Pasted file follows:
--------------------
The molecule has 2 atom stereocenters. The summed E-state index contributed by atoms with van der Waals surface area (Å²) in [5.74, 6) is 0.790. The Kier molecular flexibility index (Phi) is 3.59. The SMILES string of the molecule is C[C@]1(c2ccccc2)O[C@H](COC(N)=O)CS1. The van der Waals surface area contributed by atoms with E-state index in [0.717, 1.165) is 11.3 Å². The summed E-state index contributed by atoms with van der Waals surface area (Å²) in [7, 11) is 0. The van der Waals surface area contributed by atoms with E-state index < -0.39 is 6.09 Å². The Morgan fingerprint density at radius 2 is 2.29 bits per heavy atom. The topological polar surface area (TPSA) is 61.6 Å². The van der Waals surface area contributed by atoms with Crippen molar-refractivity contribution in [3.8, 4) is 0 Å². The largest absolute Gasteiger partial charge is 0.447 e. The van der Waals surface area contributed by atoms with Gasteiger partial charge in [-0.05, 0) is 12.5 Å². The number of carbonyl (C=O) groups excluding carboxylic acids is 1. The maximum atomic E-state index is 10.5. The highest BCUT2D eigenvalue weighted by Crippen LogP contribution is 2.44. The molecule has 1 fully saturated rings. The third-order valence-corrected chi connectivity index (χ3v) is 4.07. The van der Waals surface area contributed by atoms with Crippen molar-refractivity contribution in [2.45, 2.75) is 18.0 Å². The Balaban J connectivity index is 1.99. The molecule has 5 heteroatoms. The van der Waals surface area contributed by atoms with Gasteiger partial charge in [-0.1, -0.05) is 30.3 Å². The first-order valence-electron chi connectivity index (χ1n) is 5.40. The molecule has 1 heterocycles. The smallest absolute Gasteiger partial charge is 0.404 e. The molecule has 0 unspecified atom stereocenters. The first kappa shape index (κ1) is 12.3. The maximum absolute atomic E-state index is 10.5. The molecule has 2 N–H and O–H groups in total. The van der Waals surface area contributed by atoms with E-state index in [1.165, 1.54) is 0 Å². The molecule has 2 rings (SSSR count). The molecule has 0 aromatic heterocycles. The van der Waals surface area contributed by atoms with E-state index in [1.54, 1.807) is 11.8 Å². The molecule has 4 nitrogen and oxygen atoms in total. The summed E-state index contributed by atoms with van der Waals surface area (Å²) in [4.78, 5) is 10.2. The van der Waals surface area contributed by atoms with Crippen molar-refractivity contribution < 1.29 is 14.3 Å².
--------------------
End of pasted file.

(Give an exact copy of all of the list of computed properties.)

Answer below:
The molecule has 2 atom stereocenters. The summed E-state index contributed by atoms with van der Waals surface area (Å²) in [5.74, 6) is 0.790. The Kier molecular flexibility index (Phi) is 3.59. The SMILES string of the molecule is C[C@]1(c2ccccc2)O[C@H](COC(N)=O)CS1. The van der Waals surface area contributed by atoms with E-state index in [0.717, 1.165) is 11.3 Å². The summed E-state index contributed by atoms with van der Waals surface area (Å²) in [7, 11) is 0. The van der Waals surface area contributed by atoms with E-state index < -0.39 is 6.09 Å². The Morgan fingerprint density at radius 2 is 2.29 bits per heavy atom. The topological polar surface area (TPSA) is 61.6 Å². The van der Waals surface area contributed by atoms with Crippen molar-refractivity contribution in [3.8, 4) is 0 Å². The largest absolute Gasteiger partial charge is 0.447 e. The van der Waals surface area contributed by atoms with Gasteiger partial charge in [-0.05, 0) is 12.5 Å². The number of carbonyl (C=O) groups excluding carboxylic acids is 1. The maximum atomic E-state index is 10.5. The highest BCUT2D eigenvalue weighted by Crippen LogP contribution is 2.44. The molecule has 1 fully saturated rings. The third-order valence-corrected chi connectivity index (χ3v) is 4.07. The van der Waals surface area contributed by atoms with Crippen molar-refractivity contribution in [2.45, 2.75) is 18.0 Å². The Balaban J connectivity index is 1.99. The molecule has 5 heteroatoms. The van der Waals surface area contributed by atoms with Gasteiger partial charge in [-0.1, -0.05) is 30.3 Å². The first-order valence-electron chi connectivity index (χ1n) is 5.40. The molecule has 1 heterocycles. The smallest absolute Gasteiger partial charge is 0.404 e. The molecule has 0 unspecified atom stereocenters. The first kappa shape index (κ1) is 12.3. The maximum absolute atomic E-state index is 10.5. The molecule has 2 N–H and O–H groups in total. The van der Waals surface area contributed by atoms with E-state index in [1.165, 1.54) is 0 Å². The molecule has 2 rings (SSSR count). The molecule has 0 aromatic heterocycles. The van der Waals surface area contributed by atoms with E-state index in [1.54, 1.807) is 11.8 Å². The molecule has 4 nitrogen and oxygen atoms in total. The summed E-state index contributed by atoms with van der Waals surface area (Å²) in [4.78, 5) is 10.2. The van der Waals surface area contributed by atoms with Crippen molar-refractivity contribution < 1.29 is 14.3 Å².